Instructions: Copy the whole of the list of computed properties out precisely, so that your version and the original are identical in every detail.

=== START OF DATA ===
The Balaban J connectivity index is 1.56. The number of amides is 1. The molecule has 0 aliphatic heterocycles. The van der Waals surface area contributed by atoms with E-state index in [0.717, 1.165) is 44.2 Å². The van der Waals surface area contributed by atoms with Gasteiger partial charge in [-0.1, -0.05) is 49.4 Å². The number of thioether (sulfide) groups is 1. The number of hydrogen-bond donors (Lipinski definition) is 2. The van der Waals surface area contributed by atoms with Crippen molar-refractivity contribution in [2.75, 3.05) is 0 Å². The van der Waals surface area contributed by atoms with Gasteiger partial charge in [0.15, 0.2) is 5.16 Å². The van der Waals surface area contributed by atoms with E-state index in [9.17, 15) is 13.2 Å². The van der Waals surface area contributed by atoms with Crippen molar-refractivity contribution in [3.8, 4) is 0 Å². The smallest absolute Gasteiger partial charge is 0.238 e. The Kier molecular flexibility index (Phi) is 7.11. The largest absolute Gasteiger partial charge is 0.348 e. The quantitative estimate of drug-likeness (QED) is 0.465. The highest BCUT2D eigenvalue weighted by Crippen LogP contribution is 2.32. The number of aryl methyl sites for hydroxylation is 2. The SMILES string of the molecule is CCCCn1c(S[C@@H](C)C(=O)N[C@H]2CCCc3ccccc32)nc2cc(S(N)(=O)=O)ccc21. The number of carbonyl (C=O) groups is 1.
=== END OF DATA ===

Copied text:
The Balaban J connectivity index is 1.56. The number of amides is 1. The molecule has 0 aliphatic heterocycles. The van der Waals surface area contributed by atoms with E-state index in [0.717, 1.165) is 44.2 Å². The van der Waals surface area contributed by atoms with Gasteiger partial charge in [-0.1, -0.05) is 49.4 Å². The number of thioether (sulfide) groups is 1. The number of hydrogen-bond donors (Lipinski definition) is 2. The van der Waals surface area contributed by atoms with Crippen molar-refractivity contribution in [2.75, 3.05) is 0 Å². The van der Waals surface area contributed by atoms with Gasteiger partial charge in [0.15, 0.2) is 5.16 Å². The van der Waals surface area contributed by atoms with E-state index in [9.17, 15) is 13.2 Å². The van der Waals surface area contributed by atoms with Crippen molar-refractivity contribution in [3.8, 4) is 0 Å². The smallest absolute Gasteiger partial charge is 0.238 e. The Kier molecular flexibility index (Phi) is 7.11. The largest absolute Gasteiger partial charge is 0.348 e. The quantitative estimate of drug-likeness (QED) is 0.465. The highest BCUT2D eigenvalue weighted by Crippen LogP contribution is 2.32. The number of aryl methyl sites for hydroxylation is 2. The SMILES string of the molecule is CCCCn1c(S[C@@H](C)C(=O)N[C@H]2CCCc3ccccc32)nc2cc(S(N)(=O)=O)ccc21. The number of carbonyl (C=O) groups is 1.